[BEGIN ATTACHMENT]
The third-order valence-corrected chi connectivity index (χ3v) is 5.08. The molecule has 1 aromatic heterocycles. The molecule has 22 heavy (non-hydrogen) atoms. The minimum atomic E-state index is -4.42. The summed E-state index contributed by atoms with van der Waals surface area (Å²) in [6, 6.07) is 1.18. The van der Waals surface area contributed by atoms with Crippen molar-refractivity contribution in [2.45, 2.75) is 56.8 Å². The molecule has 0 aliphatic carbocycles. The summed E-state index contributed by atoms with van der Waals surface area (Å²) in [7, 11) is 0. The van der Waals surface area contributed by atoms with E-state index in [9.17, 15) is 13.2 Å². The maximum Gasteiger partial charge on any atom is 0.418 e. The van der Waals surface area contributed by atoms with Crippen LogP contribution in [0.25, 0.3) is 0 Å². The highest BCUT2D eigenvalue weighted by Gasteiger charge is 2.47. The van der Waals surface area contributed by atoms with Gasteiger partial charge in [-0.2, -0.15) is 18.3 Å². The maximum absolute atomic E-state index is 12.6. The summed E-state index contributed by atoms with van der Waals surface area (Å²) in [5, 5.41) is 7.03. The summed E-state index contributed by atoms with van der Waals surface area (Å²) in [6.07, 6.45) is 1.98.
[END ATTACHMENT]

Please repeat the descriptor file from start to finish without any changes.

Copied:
The third-order valence-corrected chi connectivity index (χ3v) is 5.08. The molecule has 1 aromatic heterocycles. The molecule has 22 heavy (non-hydrogen) atoms. The minimum atomic E-state index is -4.42. The summed E-state index contributed by atoms with van der Waals surface area (Å²) in [6, 6.07) is 1.18. The van der Waals surface area contributed by atoms with Crippen molar-refractivity contribution in [2.45, 2.75) is 56.8 Å². The molecule has 0 aliphatic carbocycles. The summed E-state index contributed by atoms with van der Waals surface area (Å²) in [7, 11) is 0. The van der Waals surface area contributed by atoms with E-state index in [9.17, 15) is 13.2 Å². The maximum Gasteiger partial charge on any atom is 0.418 e. The van der Waals surface area contributed by atoms with Crippen LogP contribution in [0.25, 0.3) is 0 Å². The highest BCUT2D eigenvalue weighted by Gasteiger charge is 2.47. The van der Waals surface area contributed by atoms with Gasteiger partial charge in [-0.2, -0.15) is 18.3 Å². The maximum absolute atomic E-state index is 12.6. The summed E-state index contributed by atoms with van der Waals surface area (Å²) in [5, 5.41) is 7.03. The summed E-state index contributed by atoms with van der Waals surface area (Å²) in [6.07, 6.45) is 1.98.